Last month, Tommy Erb PO ’18 and President David Oxtoby of Pomona College temporarily left the familiarity of Claremont for the sights and sounds of Washington, D.C. On Nov. 9, both Oxtoby and Erb visited the White House for a conference rallying support for climate change efforts.
Prior to the meeting in D.C., Oxtoby and more than three hundred other college and university presidents, including the presidents of Harvey Mudd College and Pitzer College, signed the White House American Campus Act on Climate Change Pledge. This pledge signified a commitment from each campus to support initiatives related to climate change.
Oxtoby was invited to the White House to represent Pomona. In an email to TSL, Oxtoby wrote that the goal of this meeting was to connect with other college presidents and share their climate change efforts, such as Pomona’s goal of carbon neutrality by 2030. Oxtoby hopes that such discussion can yield innovative sustainability plans that can spark change on campus.
One specific effort close to the hearts of students like Erb is advocating for a price on carbon. Erb, a lead organizer for the Claremont division of the national Know Tomorrow campaign, said that responsibility can be put on big businesses' carbon emissions and pollution by placing a price on carbon. According to Erb, a national tax on carbon would motivate businesses to be more responsible about their carbon emissions.
“As an atmospheric chemist and environmental scientist, I am convinced that the single most immediate step that should be taken on the issue of climate change is to put a price on carbon, ideally through a carbon tax,” wrote Oxtoby, who said he supports the Know Tomorrow campaign.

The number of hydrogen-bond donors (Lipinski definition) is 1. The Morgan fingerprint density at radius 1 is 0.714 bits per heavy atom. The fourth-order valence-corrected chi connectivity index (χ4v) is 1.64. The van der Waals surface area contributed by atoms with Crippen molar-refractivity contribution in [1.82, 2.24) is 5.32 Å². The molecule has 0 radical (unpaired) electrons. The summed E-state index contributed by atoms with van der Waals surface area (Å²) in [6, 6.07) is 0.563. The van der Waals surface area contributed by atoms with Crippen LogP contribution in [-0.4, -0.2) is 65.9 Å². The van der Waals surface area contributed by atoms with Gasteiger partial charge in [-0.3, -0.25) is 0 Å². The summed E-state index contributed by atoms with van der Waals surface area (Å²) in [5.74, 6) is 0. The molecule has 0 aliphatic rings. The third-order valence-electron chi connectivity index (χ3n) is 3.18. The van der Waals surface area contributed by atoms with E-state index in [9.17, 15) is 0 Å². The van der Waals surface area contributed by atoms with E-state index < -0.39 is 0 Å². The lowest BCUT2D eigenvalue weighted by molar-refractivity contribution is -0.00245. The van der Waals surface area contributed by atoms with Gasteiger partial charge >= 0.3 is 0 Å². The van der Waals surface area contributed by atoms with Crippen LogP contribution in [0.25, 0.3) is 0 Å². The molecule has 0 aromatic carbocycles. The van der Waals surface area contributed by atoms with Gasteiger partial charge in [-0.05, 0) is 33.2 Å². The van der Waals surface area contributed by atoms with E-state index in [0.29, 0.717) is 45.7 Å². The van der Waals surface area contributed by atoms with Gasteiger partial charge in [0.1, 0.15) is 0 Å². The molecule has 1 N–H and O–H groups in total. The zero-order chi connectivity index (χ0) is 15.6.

Oxtoby and Erb received separate invitations to the White House. Erb was invited as a student leader from Pomona as well as a representative for Know Tomorrow Claremont. According to Erb, the summit's goal was to bring together student leaders to observe and contribute to the discussion with college presidents, politicians and environmental activists. The summit was held about a week before the Paris climate talks, which bring together world leaders from Nov. 30 to Dec. 11 to discuss climate issues.
According to Erb, the summit was structured around 20-person round table discussions, with 50 to 60 people observing. Erb said that he spoke about carbon pricing whenever he had the opportunity to during the round table discussions.
The visit to the White House was “reassuring, and gave another network to utilize of presidents and students for this campaign,” Erb said.
Also in attendance was Gina McCarthy, the U.S. Environmental Protection Agency administrator. Erb said that he was encouraged to find that McCarthy considered carbon pricing “politically feasible.”
At the Claremont Colleges, Erb and Know Tomorrow Claremont are in the process of obtaining signatures for their petition in support of carbon pricing. So far, this initiative has gained support from 5C presidents, clubs and students alike. The presidents of Pomona, Scripps College and Pitzer have signed the petition, and the organization will continue its efforts to rally support in the upcoming months.
According to Erb, by raising awareness about carbon pricing on college campuses, Know Tomorrow Claremont hopes to help push a carbon pricing proposal to the national level.